From a retired Naval officer in Hughesville, Md.

My Fellow Patriots,
I know many of you have strong feelings on the subject
of President Bush's visit to the USS Abraham Lincoln,
so I thought you might appreciate CDR McIntyre's
letter to Senator Byrd.


Senator Byrd,

As a retired Naval Officer, with two Gulf carrier deployments
under my belt, I find your criticism of President Bush's visit to
the Lincoln offensive in the extreme! This is the first time that
the Commander-in-Chief took time out of his busy war-time
schedule to pay a visit to thank those who served in the line of
fire, in way that was both dramatic and meaningful to those on
the carrier.

Perhaps if LBJ got off his fat ass to do something similar,
our troops' morale in Vietnam might not have been so low.

As a Naval officer, I am extremely sensitive to styles of leadership.

That is, after all, our stock in trade. And it was not lost on me that
the President spent about thirty seconds shaking hands with the
Admiral, CO, and CAG (If you don't know these abbreviations
just look them up in your Funk &Wagnalls!) He then spent the
next forty-five minutes putting himself at the disposal of the people
who make that ship work, the yellow shirts, the green shirts, the
purple shirts, the chiefs, the sailors.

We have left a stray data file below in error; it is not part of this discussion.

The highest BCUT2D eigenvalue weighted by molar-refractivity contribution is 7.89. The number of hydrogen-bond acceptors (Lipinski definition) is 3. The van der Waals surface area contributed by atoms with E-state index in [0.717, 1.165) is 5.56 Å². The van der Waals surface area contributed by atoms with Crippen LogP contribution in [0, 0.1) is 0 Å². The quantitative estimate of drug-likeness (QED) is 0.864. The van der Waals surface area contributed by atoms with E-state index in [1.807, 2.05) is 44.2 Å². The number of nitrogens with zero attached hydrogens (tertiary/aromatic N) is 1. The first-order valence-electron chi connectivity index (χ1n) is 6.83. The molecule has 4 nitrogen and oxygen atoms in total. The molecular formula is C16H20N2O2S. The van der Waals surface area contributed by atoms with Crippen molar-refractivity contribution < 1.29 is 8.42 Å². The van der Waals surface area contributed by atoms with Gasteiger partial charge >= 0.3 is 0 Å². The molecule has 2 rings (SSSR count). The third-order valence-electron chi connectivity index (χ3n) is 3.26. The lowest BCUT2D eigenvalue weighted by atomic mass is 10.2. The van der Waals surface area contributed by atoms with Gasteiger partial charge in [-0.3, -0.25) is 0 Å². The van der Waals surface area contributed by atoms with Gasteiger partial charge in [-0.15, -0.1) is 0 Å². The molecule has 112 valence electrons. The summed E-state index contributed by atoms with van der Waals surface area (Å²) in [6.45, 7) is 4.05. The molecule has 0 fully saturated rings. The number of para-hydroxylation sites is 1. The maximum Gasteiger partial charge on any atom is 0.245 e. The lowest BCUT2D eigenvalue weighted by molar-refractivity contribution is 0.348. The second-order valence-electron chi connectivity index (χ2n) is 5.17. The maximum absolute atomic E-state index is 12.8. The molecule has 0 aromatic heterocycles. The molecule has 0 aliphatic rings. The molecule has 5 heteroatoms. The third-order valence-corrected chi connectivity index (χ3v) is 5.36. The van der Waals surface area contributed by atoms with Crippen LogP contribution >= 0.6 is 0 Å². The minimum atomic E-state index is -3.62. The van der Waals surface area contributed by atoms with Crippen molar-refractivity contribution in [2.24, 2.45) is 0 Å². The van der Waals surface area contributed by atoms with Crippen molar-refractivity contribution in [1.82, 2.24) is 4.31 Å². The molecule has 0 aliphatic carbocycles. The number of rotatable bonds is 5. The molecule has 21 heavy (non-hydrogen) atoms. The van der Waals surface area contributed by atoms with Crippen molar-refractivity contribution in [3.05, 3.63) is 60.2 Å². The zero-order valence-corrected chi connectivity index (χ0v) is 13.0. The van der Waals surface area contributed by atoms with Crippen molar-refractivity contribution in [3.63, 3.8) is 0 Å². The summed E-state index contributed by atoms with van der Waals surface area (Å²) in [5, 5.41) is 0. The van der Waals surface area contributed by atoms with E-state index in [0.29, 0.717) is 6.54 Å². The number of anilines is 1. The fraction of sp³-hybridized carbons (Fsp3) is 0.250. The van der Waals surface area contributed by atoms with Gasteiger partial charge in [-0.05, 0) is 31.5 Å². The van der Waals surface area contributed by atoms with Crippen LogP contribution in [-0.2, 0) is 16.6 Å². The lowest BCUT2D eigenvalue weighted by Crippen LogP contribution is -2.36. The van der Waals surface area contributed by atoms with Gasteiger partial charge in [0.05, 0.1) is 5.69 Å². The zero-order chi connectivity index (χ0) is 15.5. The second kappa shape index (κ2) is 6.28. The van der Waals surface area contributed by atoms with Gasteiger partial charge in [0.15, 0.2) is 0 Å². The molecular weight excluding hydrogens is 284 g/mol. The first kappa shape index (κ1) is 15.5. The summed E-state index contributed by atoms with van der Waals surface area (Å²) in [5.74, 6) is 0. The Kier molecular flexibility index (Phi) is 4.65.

If you don't know the significance of those colored shirts, look it up
in your Blue Jacket's Manual. Not dressed out in formal uniform (I understand at Bush's request), but in their greasy, smelly, sweaty
working uniforms... working a flight deck is hot, hard work. And
yet he, in his flight suit, put himself at their disposal, this was their
moment for 19 or 20 something year old kids a few years out of high
school, to get a picture of themselves with the President of the United
States, his arm draped around their shoulder.

That is a moment that those kids never dreamed would ever happen to
them, maybe not even when they knew he was coming aboard. Surely,
he would see the brass, not the troops. But it was the troops to whom
he gave his time... and it was the most natural moment in the world.
You might have thought it was a family reunion, and in a way, it was...
Bush is one of them, the common man, and while he is still the most
powerful man on the planet right now ...
he hasn't lost his touch for them.

Was it a political moment?


What moment of a president's life is NOT a political moment?
Was it grand standing, to come in to an OK pass to a 4 wire,
a bit high in close, correcting, left of centerline? Well, hell, he
didn't fly the approach anyway, though I understand from the
pilots who flew him that he did a pretty good job at formation
flying, tucked in close for a lead change. You can always tell a
fighter pilot, you just can't tell him very much. And apparently
after thirty years, it all comes back, with a little coaching, I am
sure. Frankly, I would have liked to see him come aboard in an
FA-18, but the Secret Service vetoed that, and Bush accepted
their judgment... again, a mark of a good leader.

If you had spent some time in the service, instead of the Klan,
you might understand the significance of that moment to all the
men and women aboard the Lincoln, and indeed to all the men and
women in the service who shared that moment vicariously. But you
chose the bedsheet instead of the uniform, and so you don't.

I am half-tempted to move to West Virginia
just so I could vote against you in your next election.

Lewis F. McIntyre
CDR, USN (Ret)